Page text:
Posts Tagged ‘Greenbuild’

Greenbuild 2009

Tuesday, December 1st, 2009

Garavaglia Architecture’s Chris Lutjen attended the 2009 Greenbuild conference. He writes about his experience in Phoenix this November:

After first attending Greenbuild 2007 in Chicago, I wasn’t sure what to expect. In my preparation to attend Greenbuild 2009 in Phoenix, the largest sustainable design conference in the United States, even finding a hotel a week before the conference near downtown was a breeze, as was registering at the brand new downtown convention center. Phoenix’s new light rail system provided convenient mass transit between the conference center, airport and hotel. The seminar topics were not as enticing and interesting as when I last attended:

A presentation on the Bus Rapid Transit system in Cleveland, OH demonstrated how folks from different entities could form partnerships to see a former main street in Euclid Avenue reemerge as a new main street connector in a shrinking city.

The late addition of Master Speaker Tony Gale executive Tony Gale confirmed the Starbucks’ pledge to for all stores to achieve a minimum of LEED certification. The core idea behind the coffeehouses is “to create a place where people want to stay,” a sort of third living room. The familiarity factor certainly contributes to that objective as these stores become ubiquitous in many American cities.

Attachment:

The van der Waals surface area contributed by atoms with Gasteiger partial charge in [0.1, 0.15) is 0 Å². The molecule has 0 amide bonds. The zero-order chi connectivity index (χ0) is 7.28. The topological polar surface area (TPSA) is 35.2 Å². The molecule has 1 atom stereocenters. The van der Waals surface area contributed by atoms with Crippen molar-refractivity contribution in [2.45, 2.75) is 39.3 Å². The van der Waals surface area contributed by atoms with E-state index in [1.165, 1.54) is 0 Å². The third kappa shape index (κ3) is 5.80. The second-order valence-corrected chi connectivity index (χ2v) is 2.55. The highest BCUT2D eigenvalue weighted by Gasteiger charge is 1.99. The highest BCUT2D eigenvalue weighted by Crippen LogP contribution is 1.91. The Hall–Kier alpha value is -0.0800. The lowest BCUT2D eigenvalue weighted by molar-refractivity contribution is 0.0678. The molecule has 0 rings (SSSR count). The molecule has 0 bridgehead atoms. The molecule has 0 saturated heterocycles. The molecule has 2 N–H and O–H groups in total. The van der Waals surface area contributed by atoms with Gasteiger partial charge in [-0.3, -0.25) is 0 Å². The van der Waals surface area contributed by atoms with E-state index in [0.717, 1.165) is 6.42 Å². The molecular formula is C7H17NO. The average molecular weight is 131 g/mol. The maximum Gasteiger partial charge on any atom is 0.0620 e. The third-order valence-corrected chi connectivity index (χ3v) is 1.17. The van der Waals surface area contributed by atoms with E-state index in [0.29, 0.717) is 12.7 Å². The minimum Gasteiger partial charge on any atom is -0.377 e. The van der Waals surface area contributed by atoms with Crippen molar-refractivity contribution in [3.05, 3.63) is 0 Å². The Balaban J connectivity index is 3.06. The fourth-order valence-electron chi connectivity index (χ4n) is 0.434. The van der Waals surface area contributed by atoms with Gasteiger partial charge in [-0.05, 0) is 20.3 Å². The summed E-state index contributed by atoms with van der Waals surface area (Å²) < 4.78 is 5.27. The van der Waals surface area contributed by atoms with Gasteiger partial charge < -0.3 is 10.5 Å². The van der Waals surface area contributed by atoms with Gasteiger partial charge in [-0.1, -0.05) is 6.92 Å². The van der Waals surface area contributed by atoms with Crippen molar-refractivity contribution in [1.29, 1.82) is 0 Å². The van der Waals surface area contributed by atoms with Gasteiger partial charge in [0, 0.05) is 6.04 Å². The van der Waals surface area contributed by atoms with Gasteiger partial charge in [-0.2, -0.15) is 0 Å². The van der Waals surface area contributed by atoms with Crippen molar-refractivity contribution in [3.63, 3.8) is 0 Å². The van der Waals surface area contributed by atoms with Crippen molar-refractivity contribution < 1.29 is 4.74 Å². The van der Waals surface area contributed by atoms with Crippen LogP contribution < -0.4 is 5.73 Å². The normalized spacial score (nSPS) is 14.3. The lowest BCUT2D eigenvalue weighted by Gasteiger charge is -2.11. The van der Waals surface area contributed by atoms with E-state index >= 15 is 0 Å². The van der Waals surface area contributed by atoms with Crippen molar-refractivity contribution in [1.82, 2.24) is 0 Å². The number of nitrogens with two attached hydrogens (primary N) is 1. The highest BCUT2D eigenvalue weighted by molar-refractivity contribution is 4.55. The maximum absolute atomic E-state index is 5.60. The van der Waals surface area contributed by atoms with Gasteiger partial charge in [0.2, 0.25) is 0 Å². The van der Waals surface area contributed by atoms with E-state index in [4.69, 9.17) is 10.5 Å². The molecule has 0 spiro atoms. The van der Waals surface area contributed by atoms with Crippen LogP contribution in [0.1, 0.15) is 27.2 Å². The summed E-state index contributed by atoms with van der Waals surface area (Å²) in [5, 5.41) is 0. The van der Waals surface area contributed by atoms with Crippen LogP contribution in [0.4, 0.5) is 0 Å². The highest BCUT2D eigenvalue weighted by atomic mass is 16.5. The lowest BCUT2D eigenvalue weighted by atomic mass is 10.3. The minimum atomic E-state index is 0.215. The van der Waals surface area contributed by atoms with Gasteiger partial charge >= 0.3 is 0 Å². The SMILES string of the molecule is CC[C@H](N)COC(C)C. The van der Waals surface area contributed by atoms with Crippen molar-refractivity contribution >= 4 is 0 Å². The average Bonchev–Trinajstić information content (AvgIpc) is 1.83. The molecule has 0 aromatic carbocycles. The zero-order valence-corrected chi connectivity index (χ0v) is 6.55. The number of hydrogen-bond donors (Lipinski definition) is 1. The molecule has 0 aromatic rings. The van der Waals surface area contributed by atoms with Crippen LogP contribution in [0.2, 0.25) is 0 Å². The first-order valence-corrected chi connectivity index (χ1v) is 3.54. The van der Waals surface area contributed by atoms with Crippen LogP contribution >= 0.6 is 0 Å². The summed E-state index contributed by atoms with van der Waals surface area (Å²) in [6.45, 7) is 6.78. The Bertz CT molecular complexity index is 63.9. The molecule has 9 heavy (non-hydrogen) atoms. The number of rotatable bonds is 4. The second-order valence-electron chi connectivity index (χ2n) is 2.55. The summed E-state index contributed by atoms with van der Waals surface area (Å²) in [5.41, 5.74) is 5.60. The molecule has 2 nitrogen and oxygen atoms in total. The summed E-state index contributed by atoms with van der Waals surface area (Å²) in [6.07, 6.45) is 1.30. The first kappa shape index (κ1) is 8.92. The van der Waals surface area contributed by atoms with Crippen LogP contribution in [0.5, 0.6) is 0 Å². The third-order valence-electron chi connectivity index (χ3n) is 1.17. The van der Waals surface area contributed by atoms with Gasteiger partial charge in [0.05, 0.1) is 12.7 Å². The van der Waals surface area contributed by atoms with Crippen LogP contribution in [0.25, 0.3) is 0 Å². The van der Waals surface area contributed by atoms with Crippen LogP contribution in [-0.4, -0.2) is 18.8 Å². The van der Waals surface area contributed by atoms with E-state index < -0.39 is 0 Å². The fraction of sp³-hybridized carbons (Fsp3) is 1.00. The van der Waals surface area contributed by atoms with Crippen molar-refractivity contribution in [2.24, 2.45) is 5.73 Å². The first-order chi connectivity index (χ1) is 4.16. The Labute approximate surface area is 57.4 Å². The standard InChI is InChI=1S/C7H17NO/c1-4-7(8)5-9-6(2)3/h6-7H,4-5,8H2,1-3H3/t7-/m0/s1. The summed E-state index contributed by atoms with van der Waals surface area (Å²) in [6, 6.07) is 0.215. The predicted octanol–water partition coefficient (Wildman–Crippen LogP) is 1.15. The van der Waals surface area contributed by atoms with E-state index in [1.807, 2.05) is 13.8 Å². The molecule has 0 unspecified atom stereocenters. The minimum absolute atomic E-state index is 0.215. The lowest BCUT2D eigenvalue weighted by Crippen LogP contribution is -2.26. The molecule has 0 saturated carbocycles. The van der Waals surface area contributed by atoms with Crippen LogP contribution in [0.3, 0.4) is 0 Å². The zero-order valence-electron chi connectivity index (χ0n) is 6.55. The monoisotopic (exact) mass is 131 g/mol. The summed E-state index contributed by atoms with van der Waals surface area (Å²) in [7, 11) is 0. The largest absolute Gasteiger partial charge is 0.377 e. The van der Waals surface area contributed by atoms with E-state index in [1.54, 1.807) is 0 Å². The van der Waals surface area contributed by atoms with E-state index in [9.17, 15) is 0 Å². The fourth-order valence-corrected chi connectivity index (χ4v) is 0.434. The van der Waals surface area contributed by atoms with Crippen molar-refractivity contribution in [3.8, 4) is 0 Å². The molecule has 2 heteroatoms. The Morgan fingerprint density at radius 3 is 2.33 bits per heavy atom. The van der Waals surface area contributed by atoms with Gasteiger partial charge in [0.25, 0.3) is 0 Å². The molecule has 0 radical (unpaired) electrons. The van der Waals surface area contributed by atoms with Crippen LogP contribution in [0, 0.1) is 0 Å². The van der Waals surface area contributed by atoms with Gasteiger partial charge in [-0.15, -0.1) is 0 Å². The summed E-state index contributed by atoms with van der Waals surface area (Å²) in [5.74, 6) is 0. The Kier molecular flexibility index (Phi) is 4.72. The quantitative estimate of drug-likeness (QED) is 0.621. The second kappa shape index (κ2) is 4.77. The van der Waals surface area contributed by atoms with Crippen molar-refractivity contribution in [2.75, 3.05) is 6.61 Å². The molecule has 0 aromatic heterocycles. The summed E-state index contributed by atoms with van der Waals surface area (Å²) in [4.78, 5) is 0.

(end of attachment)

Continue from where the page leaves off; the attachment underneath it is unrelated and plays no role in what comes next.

It was exciting to see some local Bay area projects represented, including the award winning Gish Family Apartments in San Jose. Serious windows, Integrity Block and Philips LED lighting were among the regionally located product manufacturers highlighted in this and other local projects.

My dizzying trek through the two matrices of exhibit halls confirmed that Greenbuild has definitely grown from modest beginnings to a well-funded and sponsored corporate event. There are so many vendors it was impossible to thoroughly visit each one in a full day, so some strategic planning was required. My search for sound technologies and products led me to green roof, permeable pavers, solar sunshades and recycled glass tile companies.

The conference was better organized and more highly attended than one in Chicago. And I am hoping that there is some return to basic design principles and a somewhat less focus on documentation and analysis for the next Greenbuild. Anyone planning on attending in Chicago in 2010 should register early and sign up for their preferred seminars as soon as possible. See you there!